And, of course, down Pennsylvania Avenue, President Donald Trump sits in the Oval Office despite being caught on tape last decade bragging about assaulting women.

“We’re learning a lot about what happens in workplaces, including in the White House and elsewhere,” said Sen. Sherrod Brown, D-Ohio, shortly after joining the chorus of Democrats demanding that Franken resign.

Male misconduct in the Capitol

Murray’s entire career arc is filled with male misconduct. Much has changed in the culture of Congress and Washington, but some things are harder to root out.

She campaigned in her 1992 Senate race as a “mom in tennis shoes” — a label that stuck and came to epitomize a low-wattage but hardworking style that has produced a litany of important bipartisan legislation over the last five years.

Actually, that label came from a 1980 interaction with a male lawmaker in the state capital when she was lobbying against proposed education cuts. “You’re just a mom in tennis shoes,” the lawmaker said.

Then, after watching Anita Hill’s testimony in fall 1991 against Thomas, Murray jumped into the primary against then-Sen. Brock Adams, D, believing that only women could change the Senate culture. By March, Adams had withdrawn from the race in disgrace after allegations that he had sexual encounters with women after drugging them.

“Next January I’m going to take my tennis shoes back to the United States Senate,” Murray told a cheering crowd the night she won the Democratic nomination.

“Are you married, little lady?”

In early 1994, Murray had her own run-in with sexual harassment on the Hill, according to “Women on the Hill,” the Clara Bingham book about how female lawmakers dealt with the culture. Republican Strom Thurmond of South Carolina, then 91 and the longest-serving senator, put his arm around Murray and cupped her breast in the senators-only elevator. “Are you married, little lady?” Thurmond asked,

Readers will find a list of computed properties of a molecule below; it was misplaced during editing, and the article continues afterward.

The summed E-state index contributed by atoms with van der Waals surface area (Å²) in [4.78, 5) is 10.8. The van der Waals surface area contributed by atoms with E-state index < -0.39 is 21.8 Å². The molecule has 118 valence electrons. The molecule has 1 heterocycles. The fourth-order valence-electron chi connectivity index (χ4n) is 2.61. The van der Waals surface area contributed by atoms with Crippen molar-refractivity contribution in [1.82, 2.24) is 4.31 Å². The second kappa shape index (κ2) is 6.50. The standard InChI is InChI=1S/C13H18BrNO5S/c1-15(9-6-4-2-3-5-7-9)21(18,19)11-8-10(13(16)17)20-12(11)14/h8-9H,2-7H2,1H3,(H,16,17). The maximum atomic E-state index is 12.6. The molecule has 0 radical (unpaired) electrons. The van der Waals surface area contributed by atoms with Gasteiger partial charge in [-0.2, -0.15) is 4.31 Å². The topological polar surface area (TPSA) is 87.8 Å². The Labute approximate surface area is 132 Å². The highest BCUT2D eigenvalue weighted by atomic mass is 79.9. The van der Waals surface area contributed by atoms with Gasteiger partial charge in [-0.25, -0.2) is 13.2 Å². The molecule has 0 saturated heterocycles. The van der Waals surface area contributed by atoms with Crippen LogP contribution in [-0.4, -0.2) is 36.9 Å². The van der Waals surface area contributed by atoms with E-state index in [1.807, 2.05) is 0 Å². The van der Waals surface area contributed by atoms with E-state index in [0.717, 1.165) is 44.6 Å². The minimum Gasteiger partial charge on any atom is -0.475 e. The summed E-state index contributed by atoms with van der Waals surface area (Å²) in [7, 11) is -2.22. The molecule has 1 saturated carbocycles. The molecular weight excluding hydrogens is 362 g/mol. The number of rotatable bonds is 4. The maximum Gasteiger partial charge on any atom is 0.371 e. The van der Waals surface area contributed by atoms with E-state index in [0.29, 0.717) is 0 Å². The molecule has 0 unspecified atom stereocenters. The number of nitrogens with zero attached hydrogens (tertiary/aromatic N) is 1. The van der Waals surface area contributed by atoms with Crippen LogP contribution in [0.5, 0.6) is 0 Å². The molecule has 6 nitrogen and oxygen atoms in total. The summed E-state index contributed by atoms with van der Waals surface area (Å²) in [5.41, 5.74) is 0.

Other female senators wanted Murray to expose Thurmond, but, after staff-to-staff communication, Thurmond apologized to Murray, according to Bingham’s account. In a 1996 interview for that book, Murray denied that she was accosted. “I think he was merely hanging on tighter than he should have been,” she said at the time.

In 1995, Bob Packwood was pushed out of the Senate over similar allegations as those waged against Brock Adams, but over the next two decades, the powder keg of sexual harassment receded from the headlines.

There were instances of misbehavior. One senator was arrested in a sex sting in a men’s airport restroom. One was accused of hiring multiple prostitutes. Another had an affair with his wife’s best friend. A male House member was caught sending explicit instant messages to underage male pages. Former House speaker Dennis Hastert served a prison term for paying hush money to a man that he sexually abused as a teenager.

But they were isolated and unique to those accused, giving the Capitol a false sense that everything was just fine with the other congressional offices.

Then came the Trump campaign

Then came Trump’s campaign. Then came the reports against Harvey Weinstein’s sexual predation in Hollywood. A bipartisan collection of female lawmakers — led Sen. Kirsten Gillibrand, D-N.Y., and Reps. Barbara Comstock, R-Va., and Jackie Speier, D-Calif. — warned that predators roamed the halls of Congress, too.

They passed resolutions demanding mandatory training for lawmakers and staff. Then the stories burst into the open — in both parties and in both the House and Senate.

Murray is now the highest-ranking woman in Senate leadership. Her voice carries great weight on most issues, including this one. This time, Murray expects zero tolerance to really mean something.

“It means that we have to hold people accountable for their behavior that is not acceptable to us,” she said.